Response to survey shows overwhelmingly favorable response to possible bike-sharing program in Valley



Last modified: Monday, August 18, 2014

The Pioneer Valley Planning Commission received an overwhelmingly favorable response to its survey earlier this summer about the possibility of a bike-share program.

During June and early July, the commission had a survey available on its website to assess community interest as part of its larger study which is scheduled to be completed in December. Some 80 percent of the more than 500 people responding indicated that they would use a bike-share program in the Valley, and the same percentage also said that they would be willing to walk a half-mile to use the system.

Bike-share programs allow cyclists to borrow and return bikes at kiosks for a nominal fee. The survey was intended to gauge interest among residents of Amherst, Northampton, Holyoke and Springfield, as well as faculty, staff and students at the University of Massachusetts Amherst, Mount Holyoke, Hampshire, Amherst, Smith, Springfield and Springfield Technical Community colleges.

The largest number of responses came from Northampton — more than three times the number of responses than any other community, said Christopher Curtis, chief planner for the commission. Most respondents indicated that they would like to see bike kiosks in downtown centers, near bus stations and on college campuses.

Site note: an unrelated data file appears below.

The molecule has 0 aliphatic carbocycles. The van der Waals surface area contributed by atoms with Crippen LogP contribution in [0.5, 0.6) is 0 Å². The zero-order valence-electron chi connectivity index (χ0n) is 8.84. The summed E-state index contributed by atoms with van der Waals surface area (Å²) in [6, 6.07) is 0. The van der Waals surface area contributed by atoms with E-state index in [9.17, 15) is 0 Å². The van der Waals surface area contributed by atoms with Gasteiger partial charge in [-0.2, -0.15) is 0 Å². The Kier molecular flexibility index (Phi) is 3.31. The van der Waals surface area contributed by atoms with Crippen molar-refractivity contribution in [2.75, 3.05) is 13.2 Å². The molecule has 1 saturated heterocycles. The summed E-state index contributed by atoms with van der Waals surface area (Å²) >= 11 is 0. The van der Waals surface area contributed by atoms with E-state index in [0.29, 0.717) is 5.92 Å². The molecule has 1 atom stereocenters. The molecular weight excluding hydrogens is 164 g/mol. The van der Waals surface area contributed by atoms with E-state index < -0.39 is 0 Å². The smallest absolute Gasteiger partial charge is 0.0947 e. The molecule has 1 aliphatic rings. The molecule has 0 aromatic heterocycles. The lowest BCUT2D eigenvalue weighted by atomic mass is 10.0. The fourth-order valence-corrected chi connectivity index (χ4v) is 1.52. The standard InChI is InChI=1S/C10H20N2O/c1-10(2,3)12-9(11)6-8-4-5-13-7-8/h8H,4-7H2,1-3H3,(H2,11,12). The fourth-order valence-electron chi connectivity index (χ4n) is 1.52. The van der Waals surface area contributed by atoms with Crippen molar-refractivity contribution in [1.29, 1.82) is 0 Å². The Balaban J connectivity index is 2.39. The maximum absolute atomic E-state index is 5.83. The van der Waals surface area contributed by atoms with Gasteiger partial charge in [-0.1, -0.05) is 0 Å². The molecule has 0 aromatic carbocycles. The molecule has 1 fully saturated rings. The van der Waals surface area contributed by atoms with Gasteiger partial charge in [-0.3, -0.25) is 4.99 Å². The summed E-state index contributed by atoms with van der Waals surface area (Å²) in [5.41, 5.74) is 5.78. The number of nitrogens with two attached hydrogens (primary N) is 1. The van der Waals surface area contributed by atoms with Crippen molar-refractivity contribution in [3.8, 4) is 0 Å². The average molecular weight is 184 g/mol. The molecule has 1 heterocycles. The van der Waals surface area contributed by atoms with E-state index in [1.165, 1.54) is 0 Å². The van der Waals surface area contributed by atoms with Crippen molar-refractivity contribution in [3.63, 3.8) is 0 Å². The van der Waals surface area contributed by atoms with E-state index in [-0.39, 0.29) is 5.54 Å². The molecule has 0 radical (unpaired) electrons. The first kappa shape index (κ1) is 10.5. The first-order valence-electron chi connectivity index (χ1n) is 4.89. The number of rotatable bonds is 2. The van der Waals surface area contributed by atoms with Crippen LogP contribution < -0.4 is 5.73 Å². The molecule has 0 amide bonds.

A bike-share system would likely reach new cyclists as well, because 60 percent of the respondents who do not currently own a bicycle said that they would be willing to try using the program.

Many respondents also said that there should be a focus on improving bike lanes and bike racks around the community in order to make bicycling safer and easier.

“We are still trying to figure out if this type of program is feasible, and there are some interesting factors in this region that make it more difficult,” said Curtis. Among them is the distance among then communities, making it hard to connect bike-sharing programs within them.

“We have to determine whether or not we can make it work within each community,” he said, rather than expecting people to bike between communities.

“The survey is one of the first steps in this analysis,” Curtis said. He added that by December, “We will have a sense of whether we can recommend this program, and will have some analysis of what types of program will work, what size, where stations should be located, a business model, and how program can be paid for. The level of interest is one step but we have to figure out all of the other components.”


 

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